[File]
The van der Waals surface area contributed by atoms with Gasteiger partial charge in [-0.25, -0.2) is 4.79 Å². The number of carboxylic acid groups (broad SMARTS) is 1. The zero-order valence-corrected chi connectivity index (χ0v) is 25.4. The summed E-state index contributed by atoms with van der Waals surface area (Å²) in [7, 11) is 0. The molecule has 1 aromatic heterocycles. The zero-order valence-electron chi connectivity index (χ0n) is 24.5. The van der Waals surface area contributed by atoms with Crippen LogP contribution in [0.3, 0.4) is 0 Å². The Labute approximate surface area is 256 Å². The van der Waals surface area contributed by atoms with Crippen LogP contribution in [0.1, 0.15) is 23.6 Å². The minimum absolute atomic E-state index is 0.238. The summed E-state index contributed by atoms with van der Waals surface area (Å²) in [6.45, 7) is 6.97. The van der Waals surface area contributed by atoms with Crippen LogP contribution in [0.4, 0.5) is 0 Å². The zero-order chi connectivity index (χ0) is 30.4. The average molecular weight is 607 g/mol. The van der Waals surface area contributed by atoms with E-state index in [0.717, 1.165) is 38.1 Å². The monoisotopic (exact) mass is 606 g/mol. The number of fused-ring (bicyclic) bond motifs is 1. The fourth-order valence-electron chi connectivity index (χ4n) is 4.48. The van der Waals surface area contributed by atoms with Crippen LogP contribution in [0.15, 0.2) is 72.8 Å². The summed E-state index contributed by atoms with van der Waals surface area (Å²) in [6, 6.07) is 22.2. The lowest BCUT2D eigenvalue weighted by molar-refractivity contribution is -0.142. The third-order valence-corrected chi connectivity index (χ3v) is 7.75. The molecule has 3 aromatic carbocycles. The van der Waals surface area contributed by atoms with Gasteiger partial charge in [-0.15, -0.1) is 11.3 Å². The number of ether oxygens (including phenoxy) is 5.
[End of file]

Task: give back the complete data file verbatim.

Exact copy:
The van der Waals surface area contributed by atoms with Gasteiger partial charge in [-0.25, -0.2) is 4.79 Å². The number of carboxylic acid groups (broad SMARTS) is 1. The zero-order valence-corrected chi connectivity index (χ0v) is 25.4. The summed E-state index contributed by atoms with van der Waals surface area (Å²) in [7, 11) is 0. The molecule has 1 aromatic heterocycles. The zero-order valence-electron chi connectivity index (χ0n) is 24.5. The van der Waals surface area contributed by atoms with Crippen LogP contribution in [0.3, 0.4) is 0 Å². The Labute approximate surface area is 256 Å². The van der Waals surface area contributed by atoms with Crippen LogP contribution in [0.1, 0.15) is 23.6 Å². The minimum absolute atomic E-state index is 0.238. The summed E-state index contributed by atoms with van der Waals surface area (Å²) in [6.45, 7) is 6.97. The van der Waals surface area contributed by atoms with Crippen LogP contribution in [0.4, 0.5) is 0 Å². The zero-order chi connectivity index (χ0) is 30.4. The average molecular weight is 607 g/mol. The van der Waals surface area contributed by atoms with E-state index in [0.717, 1.165) is 38.1 Å². The monoisotopic (exact) mass is 606 g/mol. The number of fused-ring (bicyclic) bond motifs is 1. The fourth-order valence-electron chi connectivity index (χ4n) is 4.48. The van der Waals surface area contributed by atoms with Crippen LogP contribution in [0.15, 0.2) is 72.8 Å². The summed E-state index contributed by atoms with van der Waals surface area (Å²) in [6, 6.07) is 22.2. The lowest BCUT2D eigenvalue weighted by molar-refractivity contribution is -0.142. The third-order valence-corrected chi connectivity index (χ3v) is 7.75. The molecule has 3 aromatic carbocycles. The van der Waals surface area contributed by atoms with Gasteiger partial charge in [-0.15, -0.1) is 11.3 Å². The number of ether oxygens (including phenoxy) is 5.